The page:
(6) Sampling Stations Major Rivers Study Area Hydrometric Boundary Clay (%) <5 6-10 11-15 16-20 > 20. Fig. 3. Distribution of sampling stations and clay in surficial sediments of the Gulf of Paria, Trinidad.. Sampling Stations Major Rivers Study Area Hydrometric Boundary Total Al (ppm) < 32 33-55 56-77 78-100 > 100. Fig. 4. Distribution of Aluminum in surficial sediments of the Gulf of Paria, Trinidad.. 200. Rev. Biol. Trop. (Int. J. Trop. Biol. ISSN-0034-7744) Vol. 53 (Suppl. 1): 195-206, May 2005 (www.tropiweb.com).

(7) Sampling Stations Major Rivers Study Area Hydrometric Boundary Total Copper (ppm) < 14 15-26 27-39 40-51 > 52. Fig. 5. Distribution of Copper in surficial sediments of the Gulf of Paria, Trinidad.. Sampling Stations Major Rivers Study Area Hydrometric Boundary Total Pb (ppm) < 20 21-40 41-60 61-80 > 80. Fig. 6. Distribution of Lead in surficial sediments of the Gulf of Paria, Trinidad.. Rev. Biol. Trop. (Int. J. Trop. Biol. ISSN-0034-7744) Vol. 53 (Suppl. 1): 195-206, May 2005 (www.tropiweb.com). 201.

(8) DISCUSSION Relationship between clay-enriched sediments and high Copper concentrations Sediments with high Cu concentrations in the region of clay-enriched sediments are illustrated in Fig. 7. A direct spatial correspondence between clay-enriched sediments and high Cu does not occur in the study area. Hence, it can be inferred that the presence of high Cu values are not caused by absorption on the clayenriched sediments. However, the existence of high Cu concentrations in areas of silt and sandy sediments presents an anomaly, because of the fact that trace metals are associated with finer muddy sized sediments, such as clay and silt (Moussa 1983). Since the high concentration is not related to the grain-size, mineralogy and chemistry of the sediments, the anomaly. is related to the effect of discharge from land sources transported by nearby rivers. Potential anthropogenic sources existing in the region of high Cu concentration include: (1) oil exploration, production and refining activities near to the Guaracara River; (2) corrosion of brass and copper pipelines possibly related to oil production activities near to the Godineau River; (3) industrial estates located in the Diego Martin and Port of Spain areas; (4) copper-based fungicide and pesticides from agricultural activities discharging from the Caroni River; and (5) sewage treatment plant effluents and runoff from urbanization. Relationship between sediment types and high Lead concentrations Sediments with high Pb (above 30.2 mg kg-1) concentrations are overlain with the. Sampling Stations Major Rivers Study Area Hydrometric Boundary Clay-Enriched Region High Cooper Low Cooper. Fig. 7. Clay-Enriched and High Copper (above 18.7 mg kg-1) surficial sediments of the Gulf of Paria, Trinidad.. 202. Rev. Biol. Trop. (Int. J. Trop. Biol. ISSN-0034-7744) Vol. 53 (Suppl. 1): 195-206, May 2005 (www.tropiweb.com).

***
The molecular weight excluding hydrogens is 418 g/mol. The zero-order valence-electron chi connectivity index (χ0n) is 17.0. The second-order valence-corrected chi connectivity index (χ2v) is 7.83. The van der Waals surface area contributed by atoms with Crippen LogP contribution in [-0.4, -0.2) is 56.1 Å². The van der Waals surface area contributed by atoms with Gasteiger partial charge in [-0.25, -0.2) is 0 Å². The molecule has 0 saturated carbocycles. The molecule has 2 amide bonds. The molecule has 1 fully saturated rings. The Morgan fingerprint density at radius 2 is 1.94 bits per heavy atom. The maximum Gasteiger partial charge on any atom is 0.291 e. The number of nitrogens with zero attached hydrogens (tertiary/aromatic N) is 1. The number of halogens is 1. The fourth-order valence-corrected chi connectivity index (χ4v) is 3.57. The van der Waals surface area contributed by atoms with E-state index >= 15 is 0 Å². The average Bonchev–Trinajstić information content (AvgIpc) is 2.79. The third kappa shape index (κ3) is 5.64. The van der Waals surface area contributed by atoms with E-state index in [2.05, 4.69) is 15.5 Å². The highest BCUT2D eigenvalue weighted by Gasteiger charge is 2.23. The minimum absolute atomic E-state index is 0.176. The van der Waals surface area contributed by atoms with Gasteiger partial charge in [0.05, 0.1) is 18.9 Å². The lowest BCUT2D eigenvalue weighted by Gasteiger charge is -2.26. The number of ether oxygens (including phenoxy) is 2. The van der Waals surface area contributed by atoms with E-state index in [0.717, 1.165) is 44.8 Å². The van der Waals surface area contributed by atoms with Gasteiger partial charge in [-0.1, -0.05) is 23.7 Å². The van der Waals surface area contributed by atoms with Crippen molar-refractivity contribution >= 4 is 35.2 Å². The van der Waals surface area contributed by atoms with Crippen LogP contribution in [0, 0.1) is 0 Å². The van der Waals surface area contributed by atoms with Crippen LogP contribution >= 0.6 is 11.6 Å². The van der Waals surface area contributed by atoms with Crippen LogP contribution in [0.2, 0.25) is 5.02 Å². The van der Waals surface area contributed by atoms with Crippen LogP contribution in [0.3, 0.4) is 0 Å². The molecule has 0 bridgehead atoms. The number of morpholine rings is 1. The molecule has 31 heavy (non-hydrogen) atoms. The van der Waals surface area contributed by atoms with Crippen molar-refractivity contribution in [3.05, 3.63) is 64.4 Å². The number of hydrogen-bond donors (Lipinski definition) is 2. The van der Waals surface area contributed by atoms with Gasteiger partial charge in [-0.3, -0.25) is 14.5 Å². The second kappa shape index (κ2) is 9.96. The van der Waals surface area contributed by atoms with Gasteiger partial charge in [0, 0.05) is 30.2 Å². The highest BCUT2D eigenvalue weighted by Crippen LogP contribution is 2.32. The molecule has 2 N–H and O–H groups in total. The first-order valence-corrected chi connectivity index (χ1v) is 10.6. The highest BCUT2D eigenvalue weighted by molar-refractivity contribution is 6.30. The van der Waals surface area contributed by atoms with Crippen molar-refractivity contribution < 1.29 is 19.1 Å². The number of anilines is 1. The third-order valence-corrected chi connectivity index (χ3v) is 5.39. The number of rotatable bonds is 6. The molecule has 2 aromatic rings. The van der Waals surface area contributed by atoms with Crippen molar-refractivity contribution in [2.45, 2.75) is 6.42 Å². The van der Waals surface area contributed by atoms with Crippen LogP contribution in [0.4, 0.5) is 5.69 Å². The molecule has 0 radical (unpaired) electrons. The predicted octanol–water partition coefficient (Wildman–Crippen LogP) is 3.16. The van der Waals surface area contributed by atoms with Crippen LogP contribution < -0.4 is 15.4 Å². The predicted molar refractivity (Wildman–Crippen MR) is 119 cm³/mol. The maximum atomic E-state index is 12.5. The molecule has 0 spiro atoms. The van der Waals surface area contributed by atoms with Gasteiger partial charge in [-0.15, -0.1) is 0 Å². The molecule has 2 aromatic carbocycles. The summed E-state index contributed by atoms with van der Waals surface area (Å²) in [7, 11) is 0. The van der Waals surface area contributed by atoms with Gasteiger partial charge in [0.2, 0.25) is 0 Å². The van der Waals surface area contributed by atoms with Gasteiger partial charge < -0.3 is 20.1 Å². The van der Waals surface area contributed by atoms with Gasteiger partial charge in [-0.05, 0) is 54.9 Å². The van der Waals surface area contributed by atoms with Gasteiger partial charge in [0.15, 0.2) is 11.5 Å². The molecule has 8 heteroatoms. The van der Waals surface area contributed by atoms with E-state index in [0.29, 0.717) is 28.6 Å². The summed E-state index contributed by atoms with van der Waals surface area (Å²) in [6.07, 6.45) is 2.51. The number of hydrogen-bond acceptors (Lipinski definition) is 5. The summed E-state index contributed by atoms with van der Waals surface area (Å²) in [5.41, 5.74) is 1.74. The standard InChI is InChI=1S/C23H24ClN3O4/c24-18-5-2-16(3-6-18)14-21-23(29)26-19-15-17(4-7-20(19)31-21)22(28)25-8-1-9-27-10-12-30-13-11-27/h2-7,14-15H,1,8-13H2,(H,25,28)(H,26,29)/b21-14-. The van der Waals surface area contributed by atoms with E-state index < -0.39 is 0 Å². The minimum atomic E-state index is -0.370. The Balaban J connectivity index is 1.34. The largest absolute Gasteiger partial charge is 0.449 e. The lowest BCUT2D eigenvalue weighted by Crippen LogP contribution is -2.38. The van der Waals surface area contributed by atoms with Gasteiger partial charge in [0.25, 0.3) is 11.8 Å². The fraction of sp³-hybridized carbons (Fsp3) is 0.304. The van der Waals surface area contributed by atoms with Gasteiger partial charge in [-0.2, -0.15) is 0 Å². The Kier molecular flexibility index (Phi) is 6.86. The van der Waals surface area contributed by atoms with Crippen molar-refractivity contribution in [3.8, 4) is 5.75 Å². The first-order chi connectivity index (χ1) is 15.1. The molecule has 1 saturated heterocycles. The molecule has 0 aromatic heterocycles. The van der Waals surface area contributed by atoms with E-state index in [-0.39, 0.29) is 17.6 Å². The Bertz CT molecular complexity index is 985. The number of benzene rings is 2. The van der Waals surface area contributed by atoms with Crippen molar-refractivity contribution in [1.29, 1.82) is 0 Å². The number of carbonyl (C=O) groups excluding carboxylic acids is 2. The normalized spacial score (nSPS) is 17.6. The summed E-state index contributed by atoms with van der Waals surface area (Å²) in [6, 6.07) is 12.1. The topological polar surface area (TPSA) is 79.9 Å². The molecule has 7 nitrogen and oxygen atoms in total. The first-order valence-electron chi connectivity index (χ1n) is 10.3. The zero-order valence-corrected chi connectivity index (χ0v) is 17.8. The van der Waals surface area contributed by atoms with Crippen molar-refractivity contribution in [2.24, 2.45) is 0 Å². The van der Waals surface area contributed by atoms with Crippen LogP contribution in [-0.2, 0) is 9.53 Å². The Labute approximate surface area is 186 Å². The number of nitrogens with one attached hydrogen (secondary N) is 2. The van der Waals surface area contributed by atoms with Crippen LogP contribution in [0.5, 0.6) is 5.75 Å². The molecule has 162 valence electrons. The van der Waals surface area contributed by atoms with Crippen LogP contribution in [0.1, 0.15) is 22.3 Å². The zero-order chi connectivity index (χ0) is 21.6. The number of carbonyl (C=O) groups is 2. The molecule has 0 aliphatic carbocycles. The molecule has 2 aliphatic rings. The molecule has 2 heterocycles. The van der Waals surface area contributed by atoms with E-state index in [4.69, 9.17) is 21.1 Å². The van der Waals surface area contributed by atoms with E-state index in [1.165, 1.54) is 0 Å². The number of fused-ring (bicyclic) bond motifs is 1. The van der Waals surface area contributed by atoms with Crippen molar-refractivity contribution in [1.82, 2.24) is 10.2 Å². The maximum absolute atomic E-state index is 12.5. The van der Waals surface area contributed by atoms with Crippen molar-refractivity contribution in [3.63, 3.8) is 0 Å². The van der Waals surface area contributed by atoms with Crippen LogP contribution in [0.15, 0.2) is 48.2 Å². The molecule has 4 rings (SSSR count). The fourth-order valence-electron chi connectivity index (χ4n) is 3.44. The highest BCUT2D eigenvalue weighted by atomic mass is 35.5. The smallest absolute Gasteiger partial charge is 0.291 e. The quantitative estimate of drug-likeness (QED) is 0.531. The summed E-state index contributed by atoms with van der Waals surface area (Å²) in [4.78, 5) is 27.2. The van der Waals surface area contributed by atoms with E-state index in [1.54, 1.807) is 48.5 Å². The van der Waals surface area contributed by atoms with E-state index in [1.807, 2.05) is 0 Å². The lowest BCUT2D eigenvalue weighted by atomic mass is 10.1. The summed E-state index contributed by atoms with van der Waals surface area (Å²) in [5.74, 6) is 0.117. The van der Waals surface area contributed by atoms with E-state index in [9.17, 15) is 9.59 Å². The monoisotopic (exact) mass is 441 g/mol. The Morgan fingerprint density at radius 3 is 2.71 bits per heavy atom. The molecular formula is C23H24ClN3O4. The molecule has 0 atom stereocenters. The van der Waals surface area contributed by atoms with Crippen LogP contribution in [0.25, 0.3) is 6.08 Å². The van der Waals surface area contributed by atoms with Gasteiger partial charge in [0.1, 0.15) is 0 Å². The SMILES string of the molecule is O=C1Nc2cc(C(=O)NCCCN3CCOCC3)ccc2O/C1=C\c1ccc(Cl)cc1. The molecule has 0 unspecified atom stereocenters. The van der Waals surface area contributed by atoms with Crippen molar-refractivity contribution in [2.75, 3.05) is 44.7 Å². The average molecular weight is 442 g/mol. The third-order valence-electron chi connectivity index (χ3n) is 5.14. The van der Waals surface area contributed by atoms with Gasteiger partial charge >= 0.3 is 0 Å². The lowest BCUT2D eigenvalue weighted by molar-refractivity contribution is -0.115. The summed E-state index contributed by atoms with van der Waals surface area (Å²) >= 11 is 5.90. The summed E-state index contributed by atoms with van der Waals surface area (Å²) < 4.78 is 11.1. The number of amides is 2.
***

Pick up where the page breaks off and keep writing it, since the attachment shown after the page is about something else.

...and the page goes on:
(9) region of clay-enriched sediments and show a direct spatial correspondence between high Pb concentrations and clay-enriched sediments is observed (Fig. 8). This implies that absorption of Pb on the clay-enriched sediments have occurred and is logically acceptable due to the natural absorption. However, an area of approximately 3906 ha of sediments with Pb concentrations just below the ISQG value of 30.2 mg kg-1 is noticed within the clay-enriched sediment region is noticed. There are several regions where high Pb concentrations exist in the absence of clayenriched sediments. Large regions identified in the offshore regions are possibly due to the transporting of anthropogenic supplied trace metals by the current system or oil exploration activities in that area. These are identified. along the coast where the sediments are of silt and sand textures, which are coarse and tend to contain lower concentrations of trace metals than muddy regions. This suggests that the presence of high concentration of Pb in these regions is a result of discharge into the sea by rivers and runoff from anthropogenic sources. Potential sources of Pb are numerous including: lead-zinc batteries; chemical manufacturing; gasoline additives; construction materials; dyes and coatings; plastics; paints; medicine; cables; piping and roofing materials. These sources are particularly concentrated in the areas of high Pb: several marinas along the western peninsula, dense urbanization, port and harbour activities in Port of Spain, intensive agriculture practiced in the Central West Coast region and oil-refining activities conducted in the Cedros Peninsular.. Sampling Stations Major Rivers Study Area Hydrometric Boundary Clay-Enriched Region High Lead Low Lead. Fig. 8. Clay-Enriched and High Lead (above 30.2 mg kg-1) surficial sediments of the Gulf of Paria, Trinidad.. Rev. Biol. Trop. (Int. J. Trop. Biol. ISSN-0034-7744) Vol. 53 (Suppl. 1): 195-206, May 2005 (www.tropiweb.com). 203.